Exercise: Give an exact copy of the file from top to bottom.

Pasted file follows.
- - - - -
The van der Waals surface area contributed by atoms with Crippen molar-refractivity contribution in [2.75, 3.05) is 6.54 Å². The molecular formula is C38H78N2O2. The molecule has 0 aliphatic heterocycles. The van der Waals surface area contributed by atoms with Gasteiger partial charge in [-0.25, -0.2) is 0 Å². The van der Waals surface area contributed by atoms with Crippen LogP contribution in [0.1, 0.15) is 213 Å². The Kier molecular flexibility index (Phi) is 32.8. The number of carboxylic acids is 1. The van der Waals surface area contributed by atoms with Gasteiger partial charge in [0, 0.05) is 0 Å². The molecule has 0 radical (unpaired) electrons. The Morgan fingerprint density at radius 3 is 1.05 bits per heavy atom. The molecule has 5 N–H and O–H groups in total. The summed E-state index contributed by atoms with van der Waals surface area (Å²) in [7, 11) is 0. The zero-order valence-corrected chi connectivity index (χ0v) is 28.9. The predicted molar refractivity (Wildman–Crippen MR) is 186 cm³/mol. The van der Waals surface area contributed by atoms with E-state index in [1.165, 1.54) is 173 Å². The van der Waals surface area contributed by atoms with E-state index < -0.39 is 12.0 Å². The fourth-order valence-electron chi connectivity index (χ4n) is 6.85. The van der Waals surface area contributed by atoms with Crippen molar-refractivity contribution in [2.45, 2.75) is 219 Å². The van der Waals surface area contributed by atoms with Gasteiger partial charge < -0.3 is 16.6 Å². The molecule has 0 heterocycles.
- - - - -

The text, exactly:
The van der Waals surface area contributed by atoms with Crippen molar-refractivity contribution in [2.75, 3.05) is 6.54 Å². The molecular formula is C38H78N2O2. The molecule has 0 aliphatic heterocycles. The van der Waals surface area contributed by atoms with Gasteiger partial charge in [-0.25, -0.2) is 0 Å². The van der Waals surface area contributed by atoms with Crippen LogP contribution in [0.1, 0.15) is 213 Å². The Kier molecular flexibility index (Phi) is 32.8. The number of carboxylic acids is 1. The van der Waals surface area contributed by atoms with Gasteiger partial charge in [0, 0.05) is 0 Å². The molecule has 0 radical (unpaired) electrons. The Morgan fingerprint density at radius 3 is 1.05 bits per heavy atom. The molecule has 5 N–H and O–H groups in total. The summed E-state index contributed by atoms with van der Waals surface area (Å²) in [7, 11) is 0. The zero-order valence-corrected chi connectivity index (χ0v) is 28.9. The predicted molar refractivity (Wildman–Crippen MR) is 186 cm³/mol. The van der Waals surface area contributed by atoms with E-state index in [1.165, 1.54) is 173 Å². The van der Waals surface area contributed by atoms with E-state index < -0.39 is 12.0 Å². The fourth-order valence-electron chi connectivity index (χ4n) is 6.85. The van der Waals surface area contributed by atoms with Crippen molar-refractivity contribution in [2.45, 2.75) is 219 Å². The van der Waals surface area contributed by atoms with Gasteiger partial charge < -0.3 is 16.6 Å². The molecule has 0 heterocycles.